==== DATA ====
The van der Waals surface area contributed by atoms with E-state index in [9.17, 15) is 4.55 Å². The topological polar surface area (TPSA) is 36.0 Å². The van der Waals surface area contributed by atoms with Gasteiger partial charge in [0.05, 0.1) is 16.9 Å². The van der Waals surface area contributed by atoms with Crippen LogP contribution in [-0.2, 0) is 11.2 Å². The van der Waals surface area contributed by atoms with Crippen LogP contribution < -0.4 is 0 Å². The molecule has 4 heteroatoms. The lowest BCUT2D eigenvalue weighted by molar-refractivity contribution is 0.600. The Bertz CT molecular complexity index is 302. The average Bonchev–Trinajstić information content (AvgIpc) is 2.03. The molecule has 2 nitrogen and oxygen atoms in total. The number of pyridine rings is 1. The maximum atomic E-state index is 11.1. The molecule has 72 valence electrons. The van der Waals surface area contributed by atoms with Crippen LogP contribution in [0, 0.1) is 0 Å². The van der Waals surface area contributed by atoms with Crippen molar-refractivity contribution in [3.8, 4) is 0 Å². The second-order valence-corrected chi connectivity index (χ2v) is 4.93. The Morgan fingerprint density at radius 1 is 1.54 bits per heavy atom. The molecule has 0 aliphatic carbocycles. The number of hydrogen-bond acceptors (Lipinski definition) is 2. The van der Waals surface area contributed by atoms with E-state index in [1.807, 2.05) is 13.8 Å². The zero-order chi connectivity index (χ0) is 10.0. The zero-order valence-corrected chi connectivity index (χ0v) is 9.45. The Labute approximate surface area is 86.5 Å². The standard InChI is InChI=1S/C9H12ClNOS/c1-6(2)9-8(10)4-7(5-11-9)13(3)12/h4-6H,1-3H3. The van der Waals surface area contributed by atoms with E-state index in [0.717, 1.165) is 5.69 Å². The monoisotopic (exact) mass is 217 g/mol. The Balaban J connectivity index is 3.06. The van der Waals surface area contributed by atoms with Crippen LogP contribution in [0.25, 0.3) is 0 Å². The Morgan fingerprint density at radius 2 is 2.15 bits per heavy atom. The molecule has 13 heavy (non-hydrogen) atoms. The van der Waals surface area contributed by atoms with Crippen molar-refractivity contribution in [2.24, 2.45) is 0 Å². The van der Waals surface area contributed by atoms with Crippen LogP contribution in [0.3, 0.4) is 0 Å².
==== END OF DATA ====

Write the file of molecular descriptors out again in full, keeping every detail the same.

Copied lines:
The van der Waals surface area contributed by atoms with E-state index in [9.17, 15) is 4.55 Å². The topological polar surface area (TPSA) is 36.0 Å². The van der Waals surface area contributed by atoms with Gasteiger partial charge in [0.05, 0.1) is 16.9 Å². The van der Waals surface area contributed by atoms with Crippen LogP contribution in [-0.2, 0) is 11.2 Å². The van der Waals surface area contributed by atoms with Crippen LogP contribution < -0.4 is 0 Å². The molecule has 4 heteroatoms. The lowest BCUT2D eigenvalue weighted by molar-refractivity contribution is 0.600. The Bertz CT molecular complexity index is 302. The average Bonchev–Trinajstić information content (AvgIpc) is 2.03. The molecule has 2 nitrogen and oxygen atoms in total. The number of pyridine rings is 1. The maximum atomic E-state index is 11.1. The molecule has 72 valence electrons. The van der Waals surface area contributed by atoms with Crippen LogP contribution in [0, 0.1) is 0 Å². The van der Waals surface area contributed by atoms with Crippen molar-refractivity contribution in [3.8, 4) is 0 Å². The second-order valence-corrected chi connectivity index (χ2v) is 4.93. The Morgan fingerprint density at radius 1 is 1.54 bits per heavy atom. The molecule has 0 aliphatic carbocycles. The number of hydrogen-bond acceptors (Lipinski definition) is 2. The van der Waals surface area contributed by atoms with E-state index in [1.807, 2.05) is 13.8 Å². The zero-order chi connectivity index (χ0) is 10.0. The zero-order valence-corrected chi connectivity index (χ0v) is 9.45. The Labute approximate surface area is 86.5 Å². The standard InChI is InChI=1S/C9H12ClNOS/c1-6(2)9-8(10)4-7(5-11-9)13(3)12/h4-6H,1-3H3. The van der Waals surface area contributed by atoms with E-state index in [0.717, 1.165) is 5.69 Å². The monoisotopic (exact) mass is 217 g/mol. The Balaban J connectivity index is 3.06. The van der Waals surface area contributed by atoms with Crippen LogP contribution in [0.25, 0.3) is 0 Å². The Morgan fingerprint density at radius 2 is 2.15 bits per heavy atom. The molecule has 13 heavy (non-hydrogen) atoms. The van der Waals surface area contributed by atoms with Crippen molar-refractivity contribution in [2.24, 2.45) is 0 Å². The van der Waals surface area contributed by atoms with Crippen LogP contribution in [0.3, 0.4) is 0 Å².